Q. Can you provide a couple of specific examples of what will the new instrument may allow biologists or medical researchers to do that they cannot now do?

A.  One big question is, how do objects move along the cytoskeleton and how does the cell use the cytoskeleton to generate force?  We hope to enable biologists to view these events directly, which could provide important insights into nanotechnology, medicine, and mechanics.

 

Q. What are the most significant challenges the QSTORM-AO team faces – from an engineering point of view and from a biological point of view?

A.  For our part of the project, stability of the probe is a big issue. However, we have spent the last four years working on probe stability and have made substantial progress. We hope that our new ideas will enable enhanced signal. Biologically, delivery will be an issue. Our probes have to be deliverable and be able to move freely throughout biological organisms, which may require design adjustments on the fly.

 

Q. Roughly, what’s your plan of attack, separately and together?  Are there definable milestones?  If so, what are they?

A. We will try two different methods to improve the probe signal. So initially, we will be working separately. As we develop promising probes, we will send them to Peter for testing.  This will be an iterative process. The first milestone will be successfully synthesizing the probes that we desire.  This will be followed by testing here at OSU to determine how bright and stable they are and whether they can bind targets in solution. If that works, probes would be shipped to Peter for testing in combination with his imaging system.

 

Q.  Who did you choose to work with you on this project (collaborating PIs, students, colleagues) and why?  

A.  Two students are working on the probes right now. The first, Abhilasha Dehankar, has been working on a similar probe design for a different project, and will train Kil Ho Lee in all the necessary skills to complete this work. Also, I should mention that both students can get assistance from original QSTORM student Qirui Fan, who is now employee #1 at a start-up company to develop probes for biological imaging that came out of our lab [Core Quantum Technologies].  Qirui has been a great resource for this work. Peter was a great partner in the last project and we are excited to work with him. His microscopy resources are vastly superior to those available here, enabling us to test probes in ways that wouldn't be possible with our current set-up.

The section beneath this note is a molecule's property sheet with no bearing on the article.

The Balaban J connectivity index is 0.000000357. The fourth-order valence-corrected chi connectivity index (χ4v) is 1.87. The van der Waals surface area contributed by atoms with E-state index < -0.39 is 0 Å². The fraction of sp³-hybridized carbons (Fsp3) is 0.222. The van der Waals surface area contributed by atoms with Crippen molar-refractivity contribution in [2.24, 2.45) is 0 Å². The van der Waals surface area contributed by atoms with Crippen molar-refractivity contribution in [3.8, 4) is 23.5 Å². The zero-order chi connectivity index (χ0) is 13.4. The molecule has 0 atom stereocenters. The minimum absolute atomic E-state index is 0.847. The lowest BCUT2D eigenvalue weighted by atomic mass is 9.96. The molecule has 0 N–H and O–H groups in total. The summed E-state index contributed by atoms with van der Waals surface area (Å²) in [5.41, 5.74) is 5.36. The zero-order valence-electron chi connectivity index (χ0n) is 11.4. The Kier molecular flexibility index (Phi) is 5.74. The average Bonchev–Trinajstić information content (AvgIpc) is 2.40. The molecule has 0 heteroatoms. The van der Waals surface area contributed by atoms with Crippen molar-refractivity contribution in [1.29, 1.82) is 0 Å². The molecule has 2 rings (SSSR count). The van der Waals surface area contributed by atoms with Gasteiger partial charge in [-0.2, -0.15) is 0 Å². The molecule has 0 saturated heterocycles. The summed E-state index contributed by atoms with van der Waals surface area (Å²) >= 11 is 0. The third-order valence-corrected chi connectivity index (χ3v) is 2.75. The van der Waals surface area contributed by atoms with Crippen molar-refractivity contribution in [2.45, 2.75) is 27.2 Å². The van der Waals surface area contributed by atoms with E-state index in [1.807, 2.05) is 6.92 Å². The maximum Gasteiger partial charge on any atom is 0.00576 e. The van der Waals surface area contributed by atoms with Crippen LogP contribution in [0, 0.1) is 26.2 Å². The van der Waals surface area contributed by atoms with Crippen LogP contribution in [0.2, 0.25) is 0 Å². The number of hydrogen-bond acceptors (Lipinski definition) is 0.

Q.  What unique or special education and training experiences will your students have working on this project?

A.  Any time students can work on collaborative projects it is a valuable experience. The students gain a different perspective and learn about working in teams, which is how most R&D proceeds in industry and beyond.

 

Q. Can you tell us a little about your family and your interests outside the lab?

A.  I have two children, a 15-year-old daughter named Ali who is very interested in politics and is even volunteering for a presidential campaign this summer, and a 12-year-old son Max who really likes Legos and wants to be a Mechanical Engineer and build cars. I have a wonderful partner, Aaron, who is a corporate lawyer, and who also has 2 children, CC, 11, who would like to be a surgeon, and Rose, 9, who isn't sure what she wants to do. My primary interests outside the lab are yoga, hiking, cooking, reading, and playing guitar.